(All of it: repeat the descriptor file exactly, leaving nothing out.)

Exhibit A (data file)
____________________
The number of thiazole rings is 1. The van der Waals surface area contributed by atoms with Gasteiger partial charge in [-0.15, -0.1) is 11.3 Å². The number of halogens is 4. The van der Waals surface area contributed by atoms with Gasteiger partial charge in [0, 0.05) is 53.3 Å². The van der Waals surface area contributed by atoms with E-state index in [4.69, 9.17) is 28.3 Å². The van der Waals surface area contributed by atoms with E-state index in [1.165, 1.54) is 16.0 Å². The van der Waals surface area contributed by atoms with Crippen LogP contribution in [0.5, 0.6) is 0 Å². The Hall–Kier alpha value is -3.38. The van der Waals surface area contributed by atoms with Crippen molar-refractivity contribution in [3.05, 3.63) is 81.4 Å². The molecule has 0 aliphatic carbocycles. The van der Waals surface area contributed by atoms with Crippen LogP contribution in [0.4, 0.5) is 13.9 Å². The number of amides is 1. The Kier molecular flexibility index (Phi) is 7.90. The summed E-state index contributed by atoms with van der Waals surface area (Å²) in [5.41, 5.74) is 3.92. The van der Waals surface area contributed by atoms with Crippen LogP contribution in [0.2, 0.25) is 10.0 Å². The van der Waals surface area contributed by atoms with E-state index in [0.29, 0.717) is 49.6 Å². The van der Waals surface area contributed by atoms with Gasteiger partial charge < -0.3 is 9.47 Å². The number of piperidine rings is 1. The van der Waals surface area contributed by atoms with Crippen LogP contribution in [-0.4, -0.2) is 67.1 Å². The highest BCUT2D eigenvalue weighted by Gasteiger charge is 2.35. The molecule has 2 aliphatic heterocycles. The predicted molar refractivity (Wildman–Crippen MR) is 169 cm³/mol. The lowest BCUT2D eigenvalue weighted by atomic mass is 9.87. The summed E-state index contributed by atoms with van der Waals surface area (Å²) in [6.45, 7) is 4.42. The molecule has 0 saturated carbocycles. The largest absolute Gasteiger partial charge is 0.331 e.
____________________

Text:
The number of thiazole rings is 1. The van der Waals surface area contributed by atoms with Gasteiger partial charge in [-0.15, -0.1) is 11.3 Å². The number of halogens is 4. The van der Waals surface area contributed by atoms with Gasteiger partial charge in [0, 0.05) is 53.3 Å². The van der Waals surface area contributed by atoms with E-state index in [4.69, 9.17) is 28.3 Å². The van der Waals surface area contributed by atoms with E-state index in [1.165, 1.54) is 16.0 Å². The van der Waals surface area contributed by atoms with Crippen LogP contribution in [0.5, 0.6) is 0 Å². The Hall–Kier alpha value is -3.38. The van der Waals surface area contributed by atoms with Crippen molar-refractivity contribution in [3.05, 3.63) is 81.4 Å². The molecule has 0 aliphatic carbocycles. The van der Waals surface area contributed by atoms with Crippen LogP contribution in [0.4, 0.5) is 13.9 Å². The number of amides is 1. The Kier molecular flexibility index (Phi) is 7.90. The summed E-state index contributed by atoms with van der Waals surface area (Å²) in [5.41, 5.74) is 3.92. The van der Waals surface area contributed by atoms with Crippen LogP contribution in [0.2, 0.25) is 10.0 Å². The van der Waals surface area contributed by atoms with E-state index in [0.29, 0.717) is 49.6 Å². The van der Waals surface area contributed by atoms with Gasteiger partial charge < -0.3 is 9.47 Å². The number of piperidine rings is 1. The van der Waals surface area contributed by atoms with Crippen LogP contribution in [-0.4, -0.2) is 67.1 Å². The highest BCUT2D eigenvalue weighted by Gasteiger charge is 2.35. The molecule has 2 aliphatic heterocycles. The predicted molar refractivity (Wildman–Crippen MR) is 169 cm³/mol. The lowest BCUT2D eigenvalue weighted by atomic mass is 9.87. The summed E-state index contributed by atoms with van der Waals surface area (Å²) in [6.45, 7) is 4.42. The molecule has 0 saturated carbocycles. The largest absolute Gasteiger partial charge is 0.331 e.